Between 70 - 71, my assigned base was the first to get the massive C-5 Galaxys. Little did we know, that having the new 'erector set' loading ramps located near the warehouse facilities, would create such a noise level. You figure, four large jet engines at idle, whining away, while the plane was unloaded/loaded, and then as it moved from tarmac to runway, we were in the line of sight of the back of the engines.

Between 71 -74, I was assigned to a land-based B-52 base in SouthEast Asia. (this was before Diego Garcia was finished.) Not only were there my regular assigned duties, as running aircraft parts to all the maintenance areas across the base, but also times where I was issued a Model 15 and a radio, and placed at the perimeter. Sometimes that was more exciting than going to the off-limits bars, downtown! Off-duty, there was always a competition between attempting to hear the movie at the outdoor theater, and the B-52's as they took off from the end of the runway 150 yards distance.

Last and foremost, between 76 - 80, running a radar maintenance shack for 80 Aircraft, with the appropriate screaming mini-jet engine-powerplant for the test equipment and aircraft just yards away.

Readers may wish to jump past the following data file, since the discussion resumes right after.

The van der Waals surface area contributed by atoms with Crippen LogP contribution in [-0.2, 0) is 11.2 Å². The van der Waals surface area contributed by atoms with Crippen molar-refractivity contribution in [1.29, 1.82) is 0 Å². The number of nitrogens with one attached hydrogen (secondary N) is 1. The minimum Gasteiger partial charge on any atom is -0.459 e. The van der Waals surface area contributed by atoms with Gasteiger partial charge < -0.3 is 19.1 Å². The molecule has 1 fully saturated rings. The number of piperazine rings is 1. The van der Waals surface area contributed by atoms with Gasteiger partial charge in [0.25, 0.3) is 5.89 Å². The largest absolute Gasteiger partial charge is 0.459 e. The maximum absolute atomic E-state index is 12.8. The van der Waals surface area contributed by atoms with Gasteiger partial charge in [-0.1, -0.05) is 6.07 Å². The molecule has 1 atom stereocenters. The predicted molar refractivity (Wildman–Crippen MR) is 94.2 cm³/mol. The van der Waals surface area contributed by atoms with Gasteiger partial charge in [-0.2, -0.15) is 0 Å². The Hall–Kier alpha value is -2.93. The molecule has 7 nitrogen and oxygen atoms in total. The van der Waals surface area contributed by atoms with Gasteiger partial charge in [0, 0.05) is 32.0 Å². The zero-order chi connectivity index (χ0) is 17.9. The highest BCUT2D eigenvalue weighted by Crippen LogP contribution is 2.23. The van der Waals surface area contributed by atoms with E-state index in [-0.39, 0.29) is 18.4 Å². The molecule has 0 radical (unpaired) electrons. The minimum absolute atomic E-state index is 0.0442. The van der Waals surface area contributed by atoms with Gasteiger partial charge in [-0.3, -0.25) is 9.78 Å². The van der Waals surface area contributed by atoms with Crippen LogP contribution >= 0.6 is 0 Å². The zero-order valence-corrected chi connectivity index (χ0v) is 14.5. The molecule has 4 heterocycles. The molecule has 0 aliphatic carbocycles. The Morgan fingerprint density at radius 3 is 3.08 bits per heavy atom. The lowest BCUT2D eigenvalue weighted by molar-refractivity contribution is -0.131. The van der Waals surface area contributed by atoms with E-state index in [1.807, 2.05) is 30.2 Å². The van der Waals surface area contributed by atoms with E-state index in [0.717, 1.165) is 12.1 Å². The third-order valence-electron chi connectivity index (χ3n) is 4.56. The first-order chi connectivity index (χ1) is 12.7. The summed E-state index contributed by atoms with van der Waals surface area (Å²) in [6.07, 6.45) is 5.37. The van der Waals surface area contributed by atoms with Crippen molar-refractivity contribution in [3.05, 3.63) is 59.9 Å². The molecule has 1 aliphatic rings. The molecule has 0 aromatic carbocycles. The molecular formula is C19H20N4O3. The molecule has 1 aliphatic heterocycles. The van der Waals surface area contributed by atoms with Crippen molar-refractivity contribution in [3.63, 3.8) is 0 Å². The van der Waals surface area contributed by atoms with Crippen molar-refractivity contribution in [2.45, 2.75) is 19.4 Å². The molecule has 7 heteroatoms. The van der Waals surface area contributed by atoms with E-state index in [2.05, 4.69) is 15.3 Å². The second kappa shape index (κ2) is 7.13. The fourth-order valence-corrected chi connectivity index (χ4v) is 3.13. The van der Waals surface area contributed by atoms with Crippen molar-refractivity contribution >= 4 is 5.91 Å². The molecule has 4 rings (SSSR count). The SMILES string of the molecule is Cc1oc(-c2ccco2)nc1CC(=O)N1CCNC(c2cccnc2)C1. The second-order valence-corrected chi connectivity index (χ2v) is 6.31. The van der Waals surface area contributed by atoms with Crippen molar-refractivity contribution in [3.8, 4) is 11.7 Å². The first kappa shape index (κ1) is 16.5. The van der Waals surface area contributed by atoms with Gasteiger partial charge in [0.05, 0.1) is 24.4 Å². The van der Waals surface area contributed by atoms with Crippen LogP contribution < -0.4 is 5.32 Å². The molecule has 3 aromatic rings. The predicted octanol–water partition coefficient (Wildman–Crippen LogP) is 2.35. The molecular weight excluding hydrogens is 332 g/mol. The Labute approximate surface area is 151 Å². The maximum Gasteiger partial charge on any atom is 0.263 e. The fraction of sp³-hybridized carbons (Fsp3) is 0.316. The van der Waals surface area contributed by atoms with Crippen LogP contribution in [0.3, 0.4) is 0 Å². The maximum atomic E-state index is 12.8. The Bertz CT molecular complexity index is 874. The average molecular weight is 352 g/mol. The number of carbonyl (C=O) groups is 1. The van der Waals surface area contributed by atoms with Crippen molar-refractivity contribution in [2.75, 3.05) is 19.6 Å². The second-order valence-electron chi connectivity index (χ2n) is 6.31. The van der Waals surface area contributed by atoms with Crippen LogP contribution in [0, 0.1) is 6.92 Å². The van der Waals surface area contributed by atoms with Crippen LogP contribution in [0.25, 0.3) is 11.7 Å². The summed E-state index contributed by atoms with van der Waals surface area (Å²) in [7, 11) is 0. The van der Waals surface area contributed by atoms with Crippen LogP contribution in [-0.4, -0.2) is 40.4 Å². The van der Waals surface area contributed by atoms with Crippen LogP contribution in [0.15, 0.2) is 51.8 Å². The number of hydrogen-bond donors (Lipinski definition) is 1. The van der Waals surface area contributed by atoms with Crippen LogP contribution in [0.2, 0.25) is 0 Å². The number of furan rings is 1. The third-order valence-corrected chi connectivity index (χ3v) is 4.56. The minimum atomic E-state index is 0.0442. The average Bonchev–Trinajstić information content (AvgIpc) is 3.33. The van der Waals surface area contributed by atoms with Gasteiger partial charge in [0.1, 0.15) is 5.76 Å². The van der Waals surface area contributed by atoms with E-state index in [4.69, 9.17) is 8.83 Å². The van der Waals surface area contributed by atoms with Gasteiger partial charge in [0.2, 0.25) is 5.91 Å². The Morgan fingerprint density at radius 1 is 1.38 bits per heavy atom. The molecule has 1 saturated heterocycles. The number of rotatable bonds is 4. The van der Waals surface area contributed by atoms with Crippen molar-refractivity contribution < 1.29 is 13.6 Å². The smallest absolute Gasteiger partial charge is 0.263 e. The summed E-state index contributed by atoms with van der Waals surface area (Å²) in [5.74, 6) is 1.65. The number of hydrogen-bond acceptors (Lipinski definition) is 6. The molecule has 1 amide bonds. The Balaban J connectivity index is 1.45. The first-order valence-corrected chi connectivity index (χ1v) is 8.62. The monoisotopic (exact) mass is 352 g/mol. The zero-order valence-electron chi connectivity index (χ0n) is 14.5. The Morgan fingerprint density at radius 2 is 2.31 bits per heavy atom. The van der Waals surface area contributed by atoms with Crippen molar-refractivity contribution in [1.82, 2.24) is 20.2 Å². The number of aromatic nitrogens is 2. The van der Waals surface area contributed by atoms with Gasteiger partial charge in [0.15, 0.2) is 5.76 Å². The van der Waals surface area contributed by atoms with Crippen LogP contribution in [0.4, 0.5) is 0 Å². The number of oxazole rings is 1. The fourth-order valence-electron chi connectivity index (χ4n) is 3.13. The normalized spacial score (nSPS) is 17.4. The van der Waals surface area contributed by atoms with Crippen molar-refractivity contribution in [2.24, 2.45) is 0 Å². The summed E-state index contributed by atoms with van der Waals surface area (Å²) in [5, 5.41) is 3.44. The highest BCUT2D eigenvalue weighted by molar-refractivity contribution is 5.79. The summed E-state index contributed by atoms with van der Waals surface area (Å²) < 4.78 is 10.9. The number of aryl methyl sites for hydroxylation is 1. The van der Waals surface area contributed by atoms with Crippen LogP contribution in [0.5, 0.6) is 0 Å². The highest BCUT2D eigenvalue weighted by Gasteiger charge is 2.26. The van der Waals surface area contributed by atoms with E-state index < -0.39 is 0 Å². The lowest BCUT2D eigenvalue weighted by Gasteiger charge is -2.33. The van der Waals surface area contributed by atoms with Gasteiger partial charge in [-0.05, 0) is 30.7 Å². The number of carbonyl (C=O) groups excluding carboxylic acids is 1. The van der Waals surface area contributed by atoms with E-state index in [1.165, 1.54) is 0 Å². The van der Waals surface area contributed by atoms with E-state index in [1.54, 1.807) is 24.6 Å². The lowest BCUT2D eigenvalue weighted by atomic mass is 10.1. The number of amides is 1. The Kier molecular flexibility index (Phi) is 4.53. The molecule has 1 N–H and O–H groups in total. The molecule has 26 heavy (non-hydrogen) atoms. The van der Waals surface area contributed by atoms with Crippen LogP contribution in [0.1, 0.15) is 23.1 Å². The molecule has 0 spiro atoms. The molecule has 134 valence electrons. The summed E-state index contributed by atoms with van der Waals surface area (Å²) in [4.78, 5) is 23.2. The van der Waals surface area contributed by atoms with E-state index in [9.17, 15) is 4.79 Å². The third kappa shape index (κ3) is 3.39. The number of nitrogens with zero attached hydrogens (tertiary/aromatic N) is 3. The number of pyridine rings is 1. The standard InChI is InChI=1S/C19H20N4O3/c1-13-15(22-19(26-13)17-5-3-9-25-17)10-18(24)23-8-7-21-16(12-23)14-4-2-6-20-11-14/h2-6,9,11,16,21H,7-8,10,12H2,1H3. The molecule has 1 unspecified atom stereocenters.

Now ... there is the usual tinnitus reminder, a hearing loss - bass one ear, tenor the other, and most car noises go unheard, as do whispers from the voice that you wish you could hear the whispers! Hearing aids bring all the noise to life, too much for my liking, but they still don't work with a smartphone! Sounds like the phone melting after a nuclear attack in the movie FailSafe.

Glenn E. Meyer
September 6, 2012, 04:39 PM
This is a very old thread and we have a more recent one on hearing loss. So if the recent poster wants to continue that one, it can be found with a search.

So closed.